What jobs will tomorrow’s children have? I informally surveyed a number of teens and adults from around the world, and responses told the same fearful story. Technology, robots and artificial intelligence will take jobs. Educators plan for science fiction futures.
Street sweepers in Shanghai offer a hint at the economics of China’s job market. The average income in Shanghai is under $15,000 per year. Street sweepers make less than that.
If you haven’t been to China recently, you haven’t seen its sparkling streets. After a long stint in Shanghai, I recently visited Suzhou and Hong Kong. Suzhou is a 20-minute high speed rail ride from central Shanghai. No potholes. No garbage. No oil stains. I don’t remember even seeing any gum spots. For a city of 10 million, Suzhou is new, clean and spotless, just like most of Shanghai.
On opening day every year, school heads spend more time recounting success stories than charting statistical successes. Data retreats, all the rage a decade ago, have disappeared from the landscape. Why despite being flush with data do school leaders prefer to tell stories to open the year?
Paris has some great schools. An American friend of mine lives near the Bastille with her French husband and two primary school-aged kids. She likes her kids’ school. But she still wants to move her family back to the US when they get to high school.
Public and private sector leadership development remains divided, especially in formal degree programs. Creating transformed schools necessitates bridging the bifurcation. An immediate solution is signing up more would-be education leaders to great MBA programs.
The two greatest impediments to transforming education come from the public. Public opinion needs to change in two areas to open the floodgates and radically improve schooling for children. The public needs to embrace the idea that the schools of the future will not look like the schools of the past, and the economics of education need to escape partisan politics.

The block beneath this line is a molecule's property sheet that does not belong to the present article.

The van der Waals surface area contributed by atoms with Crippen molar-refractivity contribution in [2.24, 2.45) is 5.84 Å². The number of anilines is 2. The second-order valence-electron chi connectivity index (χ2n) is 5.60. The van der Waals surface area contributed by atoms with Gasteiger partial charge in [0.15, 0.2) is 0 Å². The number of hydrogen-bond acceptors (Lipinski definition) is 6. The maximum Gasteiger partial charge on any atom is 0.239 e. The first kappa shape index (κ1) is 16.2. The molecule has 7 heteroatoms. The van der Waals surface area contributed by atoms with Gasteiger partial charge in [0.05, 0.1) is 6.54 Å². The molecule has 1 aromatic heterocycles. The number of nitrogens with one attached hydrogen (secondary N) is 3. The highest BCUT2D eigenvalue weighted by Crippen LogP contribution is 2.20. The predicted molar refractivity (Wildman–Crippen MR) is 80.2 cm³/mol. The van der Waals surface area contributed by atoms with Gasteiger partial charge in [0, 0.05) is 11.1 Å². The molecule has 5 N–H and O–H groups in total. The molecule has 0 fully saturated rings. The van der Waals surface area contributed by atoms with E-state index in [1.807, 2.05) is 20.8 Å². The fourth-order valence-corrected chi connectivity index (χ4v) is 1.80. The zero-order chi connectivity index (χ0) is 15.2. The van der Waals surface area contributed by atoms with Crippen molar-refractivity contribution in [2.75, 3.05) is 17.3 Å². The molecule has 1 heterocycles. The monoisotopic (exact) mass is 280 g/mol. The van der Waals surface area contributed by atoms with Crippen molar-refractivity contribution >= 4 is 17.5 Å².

The Illinois pension crisis is only part of the story. Funding for Illinois schools affects students profoundly.
School leaders in the next few years are going to face seismic disruptions in every aspect of teaching and learning. Before accepting a leadership position, the mindful leader needs to gauge the likelihood the school will absorb disruptions or be permanently disrupted by technological change.
People come together to provide each other support and take advantage of collective strengths. High-performing teams start with the same premises.
Workers dislike teams for many reasons. Teammates are often assigned, not chosen. Teams work in meetings, and ineffective meetings mean wasted work time. But there is hope.
Team success is organizational success. Capacity to build and deploy effective teams has repeatedly been shown to be more important than individual skill, procedural clarity or even well-defined performance targets in improving organizational outcomes.
If opening the US to international entrepreneurs is the solution to economic growth, what does it mean for innovation in education?
Before considering whether to leave teaching and take a role in the administration, teachers need to learn an important lesson about indemnification.
When children were given a computer, they self-organized learning groups and reinforced the central tenet of education. We all need more memory and faster processors.
Public education in the United States resists change. That schools look much now as they did in the 1950s and the entrenched interests that resist change is old news. The story less often told and much more provocative is how gatekeeping to school heads hinders change.
Big new grants announced recently by the feds seek to remedy fears of over-testing students. The current political fight misses the big picture. There is plenty of reason for optimism in more testing.
Organizations can transform, whether it's a $17 or $25,000 change.
Education is loaded with insiders, and for outsiders, education is often a monolith. Insiders know education is highly fragmented. Addressing fundamental challenges in education is the central mission of any leader’s work. With that in mind, here are the top four pain points across the education space.
Education needs to be untethered from measuring success based on how long students spend in a chair. But the same logic applies to people working in schools. Top talent values being allowed to work at a time, place, path and pace of their choosing. Schools need to remember to untether its employees as well as its students.